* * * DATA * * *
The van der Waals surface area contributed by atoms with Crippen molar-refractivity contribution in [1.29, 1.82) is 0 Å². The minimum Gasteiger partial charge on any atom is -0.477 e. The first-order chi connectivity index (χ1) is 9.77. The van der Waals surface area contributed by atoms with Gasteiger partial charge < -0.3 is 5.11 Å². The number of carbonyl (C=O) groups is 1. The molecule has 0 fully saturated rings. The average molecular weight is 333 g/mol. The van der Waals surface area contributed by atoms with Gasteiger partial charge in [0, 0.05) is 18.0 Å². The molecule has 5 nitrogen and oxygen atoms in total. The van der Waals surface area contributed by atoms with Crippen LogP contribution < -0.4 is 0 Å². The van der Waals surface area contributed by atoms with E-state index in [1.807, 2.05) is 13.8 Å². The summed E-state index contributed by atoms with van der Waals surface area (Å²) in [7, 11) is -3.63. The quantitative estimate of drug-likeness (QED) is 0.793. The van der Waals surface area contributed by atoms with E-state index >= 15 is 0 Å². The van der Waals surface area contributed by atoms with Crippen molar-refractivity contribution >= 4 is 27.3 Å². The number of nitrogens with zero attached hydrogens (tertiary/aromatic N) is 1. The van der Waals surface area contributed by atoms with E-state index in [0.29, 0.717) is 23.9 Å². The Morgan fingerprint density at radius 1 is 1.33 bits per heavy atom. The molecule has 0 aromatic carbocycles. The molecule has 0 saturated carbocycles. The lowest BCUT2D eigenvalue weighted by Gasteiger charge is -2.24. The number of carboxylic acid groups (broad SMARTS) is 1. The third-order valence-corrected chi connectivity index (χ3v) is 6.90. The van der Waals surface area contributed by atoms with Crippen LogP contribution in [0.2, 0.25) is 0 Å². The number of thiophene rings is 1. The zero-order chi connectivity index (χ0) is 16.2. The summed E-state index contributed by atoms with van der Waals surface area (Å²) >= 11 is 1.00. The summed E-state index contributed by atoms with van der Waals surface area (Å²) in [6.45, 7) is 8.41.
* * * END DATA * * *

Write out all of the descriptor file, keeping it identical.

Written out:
The van der Waals surface area contributed by atoms with Crippen molar-refractivity contribution in [1.29, 1.82) is 0 Å². The minimum Gasteiger partial charge on any atom is -0.477 e. The first-order chi connectivity index (χ1) is 9.77. The van der Waals surface area contributed by atoms with Gasteiger partial charge < -0.3 is 5.11 Å². The number of carbonyl (C=O) groups is 1. The molecule has 0 fully saturated rings. The average molecular weight is 333 g/mol. The van der Waals surface area contributed by atoms with Gasteiger partial charge in [0, 0.05) is 18.0 Å². The molecule has 5 nitrogen and oxygen atoms in total. The van der Waals surface area contributed by atoms with Crippen LogP contribution < -0.4 is 0 Å². The van der Waals surface area contributed by atoms with E-state index in [1.807, 2.05) is 13.8 Å². The summed E-state index contributed by atoms with van der Waals surface area (Å²) in [7, 11) is -3.63. The quantitative estimate of drug-likeness (QED) is 0.793. The van der Waals surface area contributed by atoms with E-state index >= 15 is 0 Å². The van der Waals surface area contributed by atoms with Crippen molar-refractivity contribution >= 4 is 27.3 Å². The number of nitrogens with zero attached hydrogens (tertiary/aromatic N) is 1. The van der Waals surface area contributed by atoms with E-state index in [0.29, 0.717) is 23.9 Å². The Morgan fingerprint density at radius 1 is 1.33 bits per heavy atom. The molecule has 0 aromatic carbocycles. The molecule has 0 saturated carbocycles. The lowest BCUT2D eigenvalue weighted by Gasteiger charge is -2.24. The number of carboxylic acid groups (broad SMARTS) is 1. The third-order valence-corrected chi connectivity index (χ3v) is 6.90. The van der Waals surface area contributed by atoms with Crippen LogP contribution in [0.2, 0.25) is 0 Å². The number of thiophene rings is 1. The zero-order chi connectivity index (χ0) is 16.2. The summed E-state index contributed by atoms with van der Waals surface area (Å²) >= 11 is 1.00. The summed E-state index contributed by atoms with van der Waals surface area (Å²) in [6.45, 7) is 8.41.